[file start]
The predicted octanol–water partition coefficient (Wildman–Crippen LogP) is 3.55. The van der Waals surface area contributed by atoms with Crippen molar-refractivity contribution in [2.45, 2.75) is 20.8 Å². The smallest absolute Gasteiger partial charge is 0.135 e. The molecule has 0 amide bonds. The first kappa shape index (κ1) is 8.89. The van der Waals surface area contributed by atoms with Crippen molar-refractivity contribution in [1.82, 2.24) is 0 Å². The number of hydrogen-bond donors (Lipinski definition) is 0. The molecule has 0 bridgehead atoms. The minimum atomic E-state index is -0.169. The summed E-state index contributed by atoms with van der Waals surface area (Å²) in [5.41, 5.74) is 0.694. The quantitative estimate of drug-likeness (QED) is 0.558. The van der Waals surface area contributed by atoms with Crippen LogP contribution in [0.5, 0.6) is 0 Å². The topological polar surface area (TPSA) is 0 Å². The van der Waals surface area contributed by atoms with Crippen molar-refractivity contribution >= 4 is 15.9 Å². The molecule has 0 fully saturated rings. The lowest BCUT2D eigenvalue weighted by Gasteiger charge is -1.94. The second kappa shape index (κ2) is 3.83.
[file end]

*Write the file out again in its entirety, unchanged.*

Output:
The predicted octanol–water partition coefficient (Wildman–Crippen LogP) is 3.55. The van der Waals surface area contributed by atoms with Crippen molar-refractivity contribution in [2.45, 2.75) is 20.8 Å². The smallest absolute Gasteiger partial charge is 0.135 e. The molecule has 0 amide bonds. The first kappa shape index (κ1) is 8.89. The van der Waals surface area contributed by atoms with Crippen molar-refractivity contribution in [1.82, 2.24) is 0 Å². The number of hydrogen-bond donors (Lipinski definition) is 0. The molecule has 0 bridgehead atoms. The minimum atomic E-state index is -0.169. The summed E-state index contributed by atoms with van der Waals surface area (Å²) in [5.41, 5.74) is 0.694. The quantitative estimate of drug-likeness (QED) is 0.558. The van der Waals surface area contributed by atoms with Crippen LogP contribution in [0.5, 0.6) is 0 Å². The topological polar surface area (TPSA) is 0 Å². The van der Waals surface area contributed by atoms with Crippen molar-refractivity contribution >= 4 is 15.9 Å². The molecule has 0 fully saturated rings. The lowest BCUT2D eigenvalue weighted by Gasteiger charge is -1.94. The second kappa shape index (κ2) is 3.83.